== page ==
On St Nicholas
Long before the illustrator Haddon Sundblom painted Santa Claus for Coca-Cola in 1931, using as his inspiration Clement Moore’s well-known poem, “A Visit from St. Nicholas,” our man was lodged in hearts and minds in many lands. Sundblom painted Santa for thirty-five years, and his depiction became the American standard, but that jolly old red-suited elf is pure invention.
Meanwhile back in Turkey, circa 270, the old original Nicholas was born in Patara. He grew up and became a deacon, priest, and finally the bishop of Myra, where he died in 343 on 6 December, the day we continue to commemorate him. He was declared a saint in the ninth century. When he is depicted wearing a bishop’s hat and shepherd’s crook, in red or green, that’s our St. Nicholas.
Nicholas’s parents were wealthy, but they died in an epidemic when he was young. Nicholas used his inheritance to care for the poor and the needy, hence his connection with works of mercy to this day. He survived the last major persecution of Christians under Diocletian at the turn of the 4th century, and became bishop of Myra while relatively young. He attended the Council of Nicaea in AD 325, which produced the Nicene Creed.
Myra, now called Kale, is near a southwest Turkish port where the Andriacus River flows into the Mediterranean Sea. St. Nicholas was a great friend of sailors and once, while he was a passenger in a boat, a storm was calmed through his prayers. He became the patron saint of sailors, who carried stories of Nicholas to lands where he would also become patron saint, like Greece, Italy, and the Netherlands. Prince Vladimir, who was baptized into the Christian faith in 988, oversaw the conversion of Ukraine and Russia. Vladimir’s particular fondness for St. Nicholas made Nicholas special in Slavic lands.
We don’t see them often these days, but pawnbrokers used the symbol of three balls to mark their establishments. This symbol comes from St Nicholas, who is said to have given three gold balls (or coins) to impoverished young women to put in their dowries.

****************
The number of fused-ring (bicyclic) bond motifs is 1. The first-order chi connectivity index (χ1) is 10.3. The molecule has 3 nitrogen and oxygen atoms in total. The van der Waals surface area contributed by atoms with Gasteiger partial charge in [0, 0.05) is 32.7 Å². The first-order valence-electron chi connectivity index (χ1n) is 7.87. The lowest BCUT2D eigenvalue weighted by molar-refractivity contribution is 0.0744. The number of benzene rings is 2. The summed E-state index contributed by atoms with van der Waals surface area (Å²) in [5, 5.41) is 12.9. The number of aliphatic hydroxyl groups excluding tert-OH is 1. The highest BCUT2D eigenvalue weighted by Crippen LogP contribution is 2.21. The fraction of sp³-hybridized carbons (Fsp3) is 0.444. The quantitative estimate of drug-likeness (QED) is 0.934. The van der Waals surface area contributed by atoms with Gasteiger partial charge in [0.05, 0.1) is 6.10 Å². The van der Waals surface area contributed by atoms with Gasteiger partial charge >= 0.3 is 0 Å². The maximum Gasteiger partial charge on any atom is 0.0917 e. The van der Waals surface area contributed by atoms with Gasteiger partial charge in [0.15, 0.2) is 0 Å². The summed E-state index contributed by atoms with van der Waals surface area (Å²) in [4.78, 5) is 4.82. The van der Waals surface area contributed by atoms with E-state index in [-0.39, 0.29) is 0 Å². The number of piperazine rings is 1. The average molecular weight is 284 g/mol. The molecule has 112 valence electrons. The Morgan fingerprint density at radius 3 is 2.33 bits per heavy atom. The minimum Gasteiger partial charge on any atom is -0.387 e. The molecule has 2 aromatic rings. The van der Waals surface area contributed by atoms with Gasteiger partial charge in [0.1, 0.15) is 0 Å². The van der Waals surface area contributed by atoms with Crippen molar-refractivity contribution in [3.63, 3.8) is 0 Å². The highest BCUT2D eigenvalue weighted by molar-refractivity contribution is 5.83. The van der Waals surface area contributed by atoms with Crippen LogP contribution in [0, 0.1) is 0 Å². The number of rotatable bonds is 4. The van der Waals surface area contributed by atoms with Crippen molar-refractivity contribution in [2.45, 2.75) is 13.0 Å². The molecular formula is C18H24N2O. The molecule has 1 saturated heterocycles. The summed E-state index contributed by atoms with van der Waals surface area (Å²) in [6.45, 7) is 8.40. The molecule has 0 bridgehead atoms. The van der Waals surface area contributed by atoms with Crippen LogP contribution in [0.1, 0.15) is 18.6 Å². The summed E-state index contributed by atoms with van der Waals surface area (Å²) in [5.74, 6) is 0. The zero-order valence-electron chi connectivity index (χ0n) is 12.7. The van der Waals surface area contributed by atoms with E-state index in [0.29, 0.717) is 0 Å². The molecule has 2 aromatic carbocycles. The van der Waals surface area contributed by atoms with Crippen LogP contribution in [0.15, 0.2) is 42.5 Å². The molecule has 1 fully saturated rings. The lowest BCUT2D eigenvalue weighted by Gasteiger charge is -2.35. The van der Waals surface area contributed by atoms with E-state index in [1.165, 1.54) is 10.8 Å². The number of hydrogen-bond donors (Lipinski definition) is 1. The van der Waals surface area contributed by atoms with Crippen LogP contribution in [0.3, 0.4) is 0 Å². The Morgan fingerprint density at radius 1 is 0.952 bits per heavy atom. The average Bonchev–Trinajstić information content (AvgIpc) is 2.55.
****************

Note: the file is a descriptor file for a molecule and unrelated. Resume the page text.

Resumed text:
St. Nicholas’s kindness to children accounts for his association with Christmas gifts. In Europe it is customary to put your shoes on the floor outside your room on the Eve of St. Nicholas Day, so that when you awaken in the morning the good Saint will have passed by and filled them with candy and oranges (recalling the three gold balls). As a result of Mr. Moore’s classic poem, these shoes would became “stockings hung by the chimney with care.”
St. Nicholas, like many larger-than-life figures, has been idealized, but his fame is warranted. He is an important witness to Christians because he balanced the contemplative life and social action. As bishop he led his flock with prayer and worship and administration; as pastor he counseled and aided people in body and soul. He was a defender of the faith in troubled times. Orthodox Christians call him Nicholas the Wonderworker because of his many acts of healing and legendary kindness. Already before the Renaissance, literally thousands of churches were named for him.
One hymn appointed for his day calls him “an example of faith and an icon of gentleness.” When he was made bishop, he is reputed to have said, “This office demands a different type of conduct, so that one may live no longer for oneself but only for others.”
“O Father Nicholas, righteous bishop, the fruits of the virtues of your c0urage have delighted the hearts of believers.” (From the thanksgiving for St Nicholas’ Day) St Nicholas, pray for us!